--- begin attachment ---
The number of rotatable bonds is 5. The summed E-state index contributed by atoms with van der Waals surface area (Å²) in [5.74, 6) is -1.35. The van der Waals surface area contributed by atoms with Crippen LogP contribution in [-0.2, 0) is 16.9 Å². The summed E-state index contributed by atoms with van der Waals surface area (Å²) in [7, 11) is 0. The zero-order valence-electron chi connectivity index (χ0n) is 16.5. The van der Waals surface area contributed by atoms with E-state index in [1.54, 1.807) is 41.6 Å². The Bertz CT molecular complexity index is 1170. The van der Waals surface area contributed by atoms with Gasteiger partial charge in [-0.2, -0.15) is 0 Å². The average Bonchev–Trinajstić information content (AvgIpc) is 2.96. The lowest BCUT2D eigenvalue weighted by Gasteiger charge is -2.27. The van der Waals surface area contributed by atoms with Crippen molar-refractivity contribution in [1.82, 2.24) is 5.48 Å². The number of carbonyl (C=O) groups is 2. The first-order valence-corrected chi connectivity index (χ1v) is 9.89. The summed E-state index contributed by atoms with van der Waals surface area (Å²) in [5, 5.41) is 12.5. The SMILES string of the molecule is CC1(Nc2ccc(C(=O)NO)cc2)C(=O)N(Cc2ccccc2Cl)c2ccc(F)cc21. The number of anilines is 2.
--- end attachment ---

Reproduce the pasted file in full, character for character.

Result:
The number of rotatable bonds is 5. The summed E-state index contributed by atoms with van der Waals surface area (Å²) in [5.74, 6) is -1.35. The van der Waals surface area contributed by atoms with Crippen LogP contribution in [-0.2, 0) is 16.9 Å². The summed E-state index contributed by atoms with van der Waals surface area (Å²) in [7, 11) is 0. The zero-order valence-electron chi connectivity index (χ0n) is 16.5. The van der Waals surface area contributed by atoms with E-state index in [1.54, 1.807) is 41.6 Å². The Bertz CT molecular complexity index is 1170. The van der Waals surface area contributed by atoms with Gasteiger partial charge in [-0.2, -0.15) is 0 Å². The average Bonchev–Trinajstić information content (AvgIpc) is 2.96. The lowest BCUT2D eigenvalue weighted by Gasteiger charge is -2.27. The van der Waals surface area contributed by atoms with Crippen molar-refractivity contribution in [1.82, 2.24) is 5.48 Å². The number of carbonyl (C=O) groups is 2. The first-order valence-corrected chi connectivity index (χ1v) is 9.89. The summed E-state index contributed by atoms with van der Waals surface area (Å²) in [5, 5.41) is 12.5. The SMILES string of the molecule is CC1(Nc2ccc(C(=O)NO)cc2)C(=O)N(Cc2ccccc2Cl)c2ccc(F)cc21. The number of anilines is 2.